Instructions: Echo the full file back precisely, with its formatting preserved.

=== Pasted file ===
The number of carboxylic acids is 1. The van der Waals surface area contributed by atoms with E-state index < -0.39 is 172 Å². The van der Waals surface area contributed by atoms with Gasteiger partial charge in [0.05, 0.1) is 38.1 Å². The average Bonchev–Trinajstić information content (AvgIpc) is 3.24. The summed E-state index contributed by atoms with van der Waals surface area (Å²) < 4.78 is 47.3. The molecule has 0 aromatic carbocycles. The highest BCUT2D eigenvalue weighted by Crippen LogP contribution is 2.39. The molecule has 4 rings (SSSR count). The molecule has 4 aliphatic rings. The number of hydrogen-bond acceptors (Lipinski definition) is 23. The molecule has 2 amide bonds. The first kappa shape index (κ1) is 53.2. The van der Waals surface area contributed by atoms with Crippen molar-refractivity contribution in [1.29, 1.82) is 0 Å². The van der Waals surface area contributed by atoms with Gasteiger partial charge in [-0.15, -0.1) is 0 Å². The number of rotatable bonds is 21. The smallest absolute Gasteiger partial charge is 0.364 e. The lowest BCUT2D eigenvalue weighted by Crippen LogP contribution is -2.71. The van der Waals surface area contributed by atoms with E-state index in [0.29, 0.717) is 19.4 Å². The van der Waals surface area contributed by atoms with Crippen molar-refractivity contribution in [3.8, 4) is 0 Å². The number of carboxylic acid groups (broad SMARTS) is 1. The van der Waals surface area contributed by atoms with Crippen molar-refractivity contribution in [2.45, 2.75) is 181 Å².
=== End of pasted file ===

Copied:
The number of carboxylic acids is 1. The van der Waals surface area contributed by atoms with E-state index < -0.39 is 172 Å². The van der Waals surface area contributed by atoms with Gasteiger partial charge in [0.05, 0.1) is 38.1 Å². The average Bonchev–Trinajstić information content (AvgIpc) is 3.24. The summed E-state index contributed by atoms with van der Waals surface area (Å²) < 4.78 is 47.3. The molecule has 0 aromatic carbocycles. The highest BCUT2D eigenvalue weighted by Crippen LogP contribution is 2.39. The molecule has 4 rings (SSSR count). The molecule has 4 aliphatic rings. The number of hydrogen-bond acceptors (Lipinski definition) is 23. The molecule has 2 amide bonds. The first kappa shape index (κ1) is 53.2. The van der Waals surface area contributed by atoms with Crippen molar-refractivity contribution in [1.29, 1.82) is 0 Å². The van der Waals surface area contributed by atoms with Gasteiger partial charge in [-0.15, -0.1) is 0 Å². The number of rotatable bonds is 21. The smallest absolute Gasteiger partial charge is 0.364 e. The lowest BCUT2D eigenvalue weighted by Crippen LogP contribution is -2.71. The van der Waals surface area contributed by atoms with E-state index in [0.29, 0.717) is 19.4 Å². The van der Waals surface area contributed by atoms with Crippen molar-refractivity contribution in [3.8, 4) is 0 Å². The number of carboxylic acid groups (broad SMARTS) is 1. The van der Waals surface area contributed by atoms with Crippen molar-refractivity contribution in [2.45, 2.75) is 181 Å².